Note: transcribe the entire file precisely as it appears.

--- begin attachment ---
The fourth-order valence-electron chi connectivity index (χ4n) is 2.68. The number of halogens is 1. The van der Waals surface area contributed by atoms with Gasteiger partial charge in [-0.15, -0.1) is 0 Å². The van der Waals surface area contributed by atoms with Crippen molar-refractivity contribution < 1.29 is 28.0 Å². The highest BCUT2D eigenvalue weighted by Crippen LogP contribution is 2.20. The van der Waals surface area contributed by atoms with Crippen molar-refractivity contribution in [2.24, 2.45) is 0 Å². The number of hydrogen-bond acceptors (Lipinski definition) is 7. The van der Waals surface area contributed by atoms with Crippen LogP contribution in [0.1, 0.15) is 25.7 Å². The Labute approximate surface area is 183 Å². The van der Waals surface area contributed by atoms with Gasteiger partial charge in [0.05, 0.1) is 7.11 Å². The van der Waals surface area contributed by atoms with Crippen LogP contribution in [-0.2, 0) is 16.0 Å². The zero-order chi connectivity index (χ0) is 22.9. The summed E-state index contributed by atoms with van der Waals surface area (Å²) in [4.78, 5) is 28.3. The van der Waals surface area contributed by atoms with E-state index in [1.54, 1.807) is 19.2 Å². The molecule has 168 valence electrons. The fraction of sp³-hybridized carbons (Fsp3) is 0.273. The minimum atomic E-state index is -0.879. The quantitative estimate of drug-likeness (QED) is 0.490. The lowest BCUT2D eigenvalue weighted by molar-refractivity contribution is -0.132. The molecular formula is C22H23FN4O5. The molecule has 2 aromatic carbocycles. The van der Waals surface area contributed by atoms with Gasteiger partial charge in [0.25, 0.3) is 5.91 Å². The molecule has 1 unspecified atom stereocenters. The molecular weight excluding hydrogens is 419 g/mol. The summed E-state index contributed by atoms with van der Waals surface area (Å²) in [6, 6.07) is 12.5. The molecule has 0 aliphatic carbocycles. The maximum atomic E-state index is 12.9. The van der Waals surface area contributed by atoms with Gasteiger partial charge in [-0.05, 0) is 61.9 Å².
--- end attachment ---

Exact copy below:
The fourth-order valence-electron chi connectivity index (χ4n) is 2.68. The number of halogens is 1. The van der Waals surface area contributed by atoms with Gasteiger partial charge in [-0.15, -0.1) is 0 Å². The van der Waals surface area contributed by atoms with Crippen molar-refractivity contribution < 1.29 is 28.0 Å². The highest BCUT2D eigenvalue weighted by Crippen LogP contribution is 2.20. The van der Waals surface area contributed by atoms with Crippen molar-refractivity contribution in [2.24, 2.45) is 0 Å². The number of hydrogen-bond acceptors (Lipinski definition) is 7. The van der Waals surface area contributed by atoms with Crippen LogP contribution in [0.1, 0.15) is 25.7 Å². The Labute approximate surface area is 183 Å². The van der Waals surface area contributed by atoms with Gasteiger partial charge in [0.05, 0.1) is 7.11 Å². The van der Waals surface area contributed by atoms with Crippen LogP contribution in [-0.2, 0) is 16.0 Å². The zero-order chi connectivity index (χ0) is 22.9. The summed E-state index contributed by atoms with van der Waals surface area (Å²) in [4.78, 5) is 28.3. The van der Waals surface area contributed by atoms with E-state index in [1.54, 1.807) is 19.2 Å². The molecule has 168 valence electrons. The fraction of sp³-hybridized carbons (Fsp3) is 0.273. The minimum atomic E-state index is -0.879. The quantitative estimate of drug-likeness (QED) is 0.490. The lowest BCUT2D eigenvalue weighted by molar-refractivity contribution is -0.132. The molecular formula is C22H23FN4O5. The molecule has 2 aromatic carbocycles. The van der Waals surface area contributed by atoms with Gasteiger partial charge in [0.25, 0.3) is 5.91 Å². The molecule has 1 unspecified atom stereocenters. The molecular weight excluding hydrogens is 419 g/mol. The summed E-state index contributed by atoms with van der Waals surface area (Å²) in [6, 6.07) is 12.5. The molecule has 0 aliphatic carbocycles. The maximum atomic E-state index is 12.9. The van der Waals surface area contributed by atoms with Gasteiger partial charge in [-0.05, 0) is 61.9 Å².